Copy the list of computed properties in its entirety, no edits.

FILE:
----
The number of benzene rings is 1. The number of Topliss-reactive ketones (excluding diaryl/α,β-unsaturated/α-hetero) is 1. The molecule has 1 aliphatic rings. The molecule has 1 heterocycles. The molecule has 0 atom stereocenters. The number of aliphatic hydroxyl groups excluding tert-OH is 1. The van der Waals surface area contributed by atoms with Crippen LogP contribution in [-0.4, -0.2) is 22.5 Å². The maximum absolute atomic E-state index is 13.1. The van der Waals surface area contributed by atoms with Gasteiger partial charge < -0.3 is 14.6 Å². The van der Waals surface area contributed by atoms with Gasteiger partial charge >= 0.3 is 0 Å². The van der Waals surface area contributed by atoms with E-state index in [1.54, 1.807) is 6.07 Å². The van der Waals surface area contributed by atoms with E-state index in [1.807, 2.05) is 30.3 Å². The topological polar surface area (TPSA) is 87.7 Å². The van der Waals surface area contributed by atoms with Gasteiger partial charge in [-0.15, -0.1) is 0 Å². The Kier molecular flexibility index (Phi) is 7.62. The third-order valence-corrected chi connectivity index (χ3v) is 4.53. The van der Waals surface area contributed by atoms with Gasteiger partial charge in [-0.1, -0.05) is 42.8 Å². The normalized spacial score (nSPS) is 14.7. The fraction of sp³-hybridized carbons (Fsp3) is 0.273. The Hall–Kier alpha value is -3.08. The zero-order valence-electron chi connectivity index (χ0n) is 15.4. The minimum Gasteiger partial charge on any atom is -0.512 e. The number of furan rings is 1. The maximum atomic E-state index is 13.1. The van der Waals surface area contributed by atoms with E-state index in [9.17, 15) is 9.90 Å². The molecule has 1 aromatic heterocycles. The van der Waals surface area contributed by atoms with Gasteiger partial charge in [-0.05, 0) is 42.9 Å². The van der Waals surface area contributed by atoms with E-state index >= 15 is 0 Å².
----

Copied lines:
The number of benzene rings is 1. The number of Topliss-reactive ketones (excluding diaryl/α,β-unsaturated/α-hetero) is 1. The molecule has 1 aliphatic rings. The molecule has 1 heterocycles. The molecule has 0 atom stereocenters. The number of aliphatic hydroxyl groups excluding tert-OH is 1. The van der Waals surface area contributed by atoms with Crippen LogP contribution in [-0.4, -0.2) is 22.5 Å². The maximum absolute atomic E-state index is 13.1. The van der Waals surface area contributed by atoms with Gasteiger partial charge < -0.3 is 14.6 Å². The van der Waals surface area contributed by atoms with Gasteiger partial charge >= 0.3 is 0 Å². The van der Waals surface area contributed by atoms with E-state index in [1.54, 1.807) is 6.07 Å². The van der Waals surface area contributed by atoms with E-state index in [1.807, 2.05) is 30.3 Å². The topological polar surface area (TPSA) is 87.7 Å². The van der Waals surface area contributed by atoms with Gasteiger partial charge in [-0.15, -0.1) is 0 Å². The Kier molecular flexibility index (Phi) is 7.62. The third-order valence-corrected chi connectivity index (χ3v) is 4.53. The van der Waals surface area contributed by atoms with Gasteiger partial charge in [-0.1, -0.05) is 42.8 Å². The normalized spacial score (nSPS) is 14.7. The fraction of sp³-hybridized carbons (Fsp3) is 0.273. The Hall–Kier alpha value is -3.08. The zero-order valence-electron chi connectivity index (χ0n) is 15.4. The minimum Gasteiger partial charge on any atom is -0.512 e. The number of furan rings is 1. The maximum atomic E-state index is 13.1. The van der Waals surface area contributed by atoms with E-state index in [9.17, 15) is 9.90 Å². The molecule has 1 aromatic heterocycles. The van der Waals surface area contributed by atoms with Gasteiger partial charge in [-0.05, 0) is 42.9 Å². The van der Waals surface area contributed by atoms with E-state index >= 15 is 0 Å².